Making Art in 2017: Tina Satter on Ghost Rings
Company: Half Straddle
Show in 2017 Festival: Ghost Rings
Past Festival shows: In the Pony Palace/FOOTBALL
FringeArts: Tell us about your show.
Tina Satter: When I started Ghost Rings I had this very early writing of two girls discussing banal and existential questions. In this very early draft they each had an animal that operated as their “Private Inner Being”—one girl had a deer and the other had a seal—but I wanted to play with the idea that these weren’t actually cute, cuddly animals. They were kind of crass, and direct, and not necessarily mean, but didn’t always offer great advice. They sort of actually operated like “mean girls.” The deer in particular even wanted to talk about sex and stuff.
At the same time Half Straddle composer, Chris Giarmo, and I had been discussing doing a project that really focused on singing. We always have original music, scores, and often songs in our shows, and usually these are performed by a mix of untrained and trained singers. Chris had recently expressed that he wanted to experiment with making music out of our collaboration that was more challenging and really required very, very good singers to do it and I loved that challenge and idea. From the beginning, we were like, “Maybe it’s a fully sung-through piece?” but didn’t have any idea what that would mean for us. We also knew from the beginning we wanted to work on it with Erin Markey who has an incredible voice and stage presence, and we’d been collaborating with her for a while at that point. At the time I knew of the actor Kristen Sieh, who’s outstanding, but I didn’t know she was a singer. Then sometime in 2012 I saw her in a show where she sang and she suddenly seemed like the perfect person to play opposite Erin.
Meanwhile, I was honing and refining the writing between these two characters, then called Samantha and Kristen, and their Private Inner Beings (Seal-y and Deer). In the writing they had become these best friends who also have a deep romantic connection. As they grow one truly wants to have a baby with the other so she sets this intention that she is pregnant and it comes true. At the same I was going through all this stuff with my actual sister who I’d always been super close to, but there were pretty intense things she was going through and we were estranged. I couldn’t help putting really direct and personal writing about my sister in the show. It made sense in a way since I would be onstage drumming anyway.
So, I was working on how to make those two distinct aspects of text work together—and then I remembered that when we were really little my sister and I had a “band” with a friend—a fake band obviously, but for a moment in time we took it really seriously. That became this really perfect through-line for Ghost Rings—to re-create a band now as an adult and artist to frame these memories and new stories.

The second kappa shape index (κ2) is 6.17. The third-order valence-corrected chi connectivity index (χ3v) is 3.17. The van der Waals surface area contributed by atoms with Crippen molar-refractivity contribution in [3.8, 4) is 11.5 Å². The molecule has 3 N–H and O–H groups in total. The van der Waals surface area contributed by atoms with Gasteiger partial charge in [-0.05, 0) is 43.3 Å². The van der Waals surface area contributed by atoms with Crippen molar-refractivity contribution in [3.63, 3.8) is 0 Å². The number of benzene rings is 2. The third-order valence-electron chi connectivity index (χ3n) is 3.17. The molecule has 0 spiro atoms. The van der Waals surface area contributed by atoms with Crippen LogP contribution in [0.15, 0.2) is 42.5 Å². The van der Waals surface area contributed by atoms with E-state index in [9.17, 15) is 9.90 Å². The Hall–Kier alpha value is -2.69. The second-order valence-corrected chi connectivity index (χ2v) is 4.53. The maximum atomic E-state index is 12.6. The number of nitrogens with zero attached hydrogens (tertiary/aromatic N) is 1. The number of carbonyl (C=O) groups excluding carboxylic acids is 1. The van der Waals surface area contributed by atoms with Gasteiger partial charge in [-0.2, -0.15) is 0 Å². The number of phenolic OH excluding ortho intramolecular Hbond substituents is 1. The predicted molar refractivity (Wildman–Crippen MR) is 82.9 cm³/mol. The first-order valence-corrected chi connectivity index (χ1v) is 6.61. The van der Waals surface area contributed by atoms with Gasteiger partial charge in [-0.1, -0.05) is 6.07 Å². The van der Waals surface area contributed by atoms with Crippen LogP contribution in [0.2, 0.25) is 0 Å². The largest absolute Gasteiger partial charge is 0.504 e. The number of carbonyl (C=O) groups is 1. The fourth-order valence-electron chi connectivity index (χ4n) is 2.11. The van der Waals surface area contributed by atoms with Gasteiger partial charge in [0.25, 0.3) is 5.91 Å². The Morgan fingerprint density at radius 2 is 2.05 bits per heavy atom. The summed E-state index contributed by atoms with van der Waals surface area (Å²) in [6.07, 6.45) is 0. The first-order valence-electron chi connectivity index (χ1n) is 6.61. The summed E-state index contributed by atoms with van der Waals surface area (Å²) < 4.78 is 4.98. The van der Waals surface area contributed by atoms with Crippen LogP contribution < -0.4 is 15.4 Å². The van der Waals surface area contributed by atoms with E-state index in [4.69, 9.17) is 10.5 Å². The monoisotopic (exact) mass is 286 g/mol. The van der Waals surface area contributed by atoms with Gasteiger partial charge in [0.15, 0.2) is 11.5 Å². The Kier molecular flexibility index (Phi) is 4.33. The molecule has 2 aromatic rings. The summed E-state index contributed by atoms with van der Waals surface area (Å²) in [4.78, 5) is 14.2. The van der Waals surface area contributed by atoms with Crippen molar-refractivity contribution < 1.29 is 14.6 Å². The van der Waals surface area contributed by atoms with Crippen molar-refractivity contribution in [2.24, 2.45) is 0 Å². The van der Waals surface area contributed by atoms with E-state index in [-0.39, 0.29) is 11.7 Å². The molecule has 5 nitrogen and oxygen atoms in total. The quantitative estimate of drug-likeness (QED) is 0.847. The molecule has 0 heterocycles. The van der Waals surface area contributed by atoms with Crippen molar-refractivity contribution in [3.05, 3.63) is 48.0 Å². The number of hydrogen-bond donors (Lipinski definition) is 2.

Questions I was thinking of as I made this: What does “romance” mean when considered in more dynamic, non-heteronormative ways? When someone you love is alive, but gone, where do you put that feeling, those questions, all that sadness, hope, and futility? Also, how do you hold the memories and feelings that are missing one half of what holds them up? And, what if the person missing has the same skin and hair and genes as you? What if I just flip the script literally and put this almost rom-com conversation of mistaken pregnancy happening between two women? What if your adolescent best friend or best sibling or person you were so close to you didn’t know where they began and you ended was who you actually moved into the future with? What can families look like that are all female?
FringeArts: How have your interests in or approach to art making changed in the last year?
Tina Satter: I have been digging deep into questions of what can I do with my artistic platform: Who should be seen? What does it mean to make work in this moment of American life? How can I take my position as a white middle-class person—and all the privilege that comes with—and still be a meaningful artist and member of all my communities? Someone who organically and truly takes all I don’t know and all I have and moves forward in a way that feels equal to the necessity I felt in my previous work—pushing for female-identified and queer identities, storytelling, subversion of hetero-patriarchal social and theatrical paradigms—and go further with who and what is told and shown?
To that end, with a commission I received from The Kitchen for a show in March 2017, I didn’t make a show but instead did open rehearsals and created this beautiful installation and space. The bulk of the project—which was called Here I Go, pt. 2 of You—was two-weeks of free public lectures from teenagers, artists, and public intellectuals, ranging from Claudia Rankine and Sarah Schulman, to Janee Ojaiko and Isaiah Quinones (two teenagers from the Bronx just starting their art careers and owning publicly their identities), as well as people like playwright Branden Jacob-Jenkins, writer and actor Jess Barbagallo, trans activist and performer Cecilia Gentili, and so many other wonderful people that it felt very important to listen to right now and hear their questions and desires, and concerns, and hopes.
FringeArts: Tell us about an instance from 2017 when your interaction with art provided some much needed solace or refuge from outside troubles.
Tina Satter: Making Here I Go, pt. 2 of You felt very hard and vulnerable. It did not operate as a solace or refuge at all, but it did feel like it provided a kind of edgy balm that was super necessary, like actually making a cut in my skin, my work, and the goals of my company to push further into what our interactions with art can and should do now. Unanswered, but then the questions are the work. The shows and colloquies are a shared space of considering all the unknown and all that is possible.
Sept. 8-9 @ Painted Bride Art Center, 230 Vine St